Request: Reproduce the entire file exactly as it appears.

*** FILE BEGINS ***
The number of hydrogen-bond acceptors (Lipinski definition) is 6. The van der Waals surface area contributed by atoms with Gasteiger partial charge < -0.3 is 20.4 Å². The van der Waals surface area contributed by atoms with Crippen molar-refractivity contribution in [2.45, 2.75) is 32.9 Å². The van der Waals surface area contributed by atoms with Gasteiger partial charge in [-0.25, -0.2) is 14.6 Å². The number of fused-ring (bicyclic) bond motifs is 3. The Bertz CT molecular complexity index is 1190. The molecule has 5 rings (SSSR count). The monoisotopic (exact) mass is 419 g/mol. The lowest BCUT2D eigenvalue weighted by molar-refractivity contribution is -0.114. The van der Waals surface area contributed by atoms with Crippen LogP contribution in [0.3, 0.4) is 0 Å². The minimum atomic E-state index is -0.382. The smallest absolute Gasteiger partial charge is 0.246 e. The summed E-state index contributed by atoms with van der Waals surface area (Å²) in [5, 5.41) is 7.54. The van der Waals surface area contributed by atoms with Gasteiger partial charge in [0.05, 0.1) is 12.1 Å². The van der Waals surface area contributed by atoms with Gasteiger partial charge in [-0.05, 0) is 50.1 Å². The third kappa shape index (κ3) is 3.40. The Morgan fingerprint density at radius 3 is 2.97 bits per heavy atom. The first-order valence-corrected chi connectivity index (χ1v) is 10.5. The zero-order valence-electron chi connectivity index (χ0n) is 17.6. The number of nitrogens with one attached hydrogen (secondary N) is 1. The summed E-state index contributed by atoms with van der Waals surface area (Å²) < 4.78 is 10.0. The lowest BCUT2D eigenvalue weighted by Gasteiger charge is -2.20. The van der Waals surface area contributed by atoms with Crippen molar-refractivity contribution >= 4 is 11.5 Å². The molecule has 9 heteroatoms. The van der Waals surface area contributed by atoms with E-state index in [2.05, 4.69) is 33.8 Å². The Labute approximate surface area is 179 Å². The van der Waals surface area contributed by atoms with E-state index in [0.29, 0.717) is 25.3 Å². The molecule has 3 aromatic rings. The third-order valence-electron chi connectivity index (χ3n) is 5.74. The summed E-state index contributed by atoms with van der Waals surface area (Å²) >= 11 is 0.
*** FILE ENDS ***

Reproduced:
The number of hydrogen-bond acceptors (Lipinski definition) is 6. The van der Waals surface area contributed by atoms with Gasteiger partial charge < -0.3 is 20.4 Å². The van der Waals surface area contributed by atoms with Crippen molar-refractivity contribution in [2.45, 2.75) is 32.9 Å². The van der Waals surface area contributed by atoms with Gasteiger partial charge in [-0.25, -0.2) is 14.6 Å². The number of fused-ring (bicyclic) bond motifs is 3. The Bertz CT molecular complexity index is 1190. The molecule has 5 rings (SSSR count). The monoisotopic (exact) mass is 419 g/mol. The lowest BCUT2D eigenvalue weighted by molar-refractivity contribution is -0.114. The van der Waals surface area contributed by atoms with Crippen LogP contribution in [0.3, 0.4) is 0 Å². The minimum atomic E-state index is -0.382. The smallest absolute Gasteiger partial charge is 0.246 e. The summed E-state index contributed by atoms with van der Waals surface area (Å²) in [5, 5.41) is 7.54. The van der Waals surface area contributed by atoms with Gasteiger partial charge in [0.05, 0.1) is 12.1 Å². The van der Waals surface area contributed by atoms with Gasteiger partial charge in [-0.05, 0) is 50.1 Å². The third kappa shape index (κ3) is 3.40. The Morgan fingerprint density at radius 3 is 2.97 bits per heavy atom. The first-order valence-corrected chi connectivity index (χ1v) is 10.5. The zero-order valence-electron chi connectivity index (χ0n) is 17.6. The number of nitrogens with one attached hydrogen (secondary N) is 1. The summed E-state index contributed by atoms with van der Waals surface area (Å²) < 4.78 is 10.0. The lowest BCUT2D eigenvalue weighted by Gasteiger charge is -2.20. The van der Waals surface area contributed by atoms with Crippen molar-refractivity contribution >= 4 is 11.5 Å². The molecule has 9 heteroatoms. The van der Waals surface area contributed by atoms with E-state index in [2.05, 4.69) is 33.8 Å². The Labute approximate surface area is 179 Å². The van der Waals surface area contributed by atoms with E-state index in [0.29, 0.717) is 25.3 Å². The molecule has 3 aromatic rings. The third-order valence-electron chi connectivity index (χ3n) is 5.74. The summed E-state index contributed by atoms with van der Waals surface area (Å²) >= 11 is 0.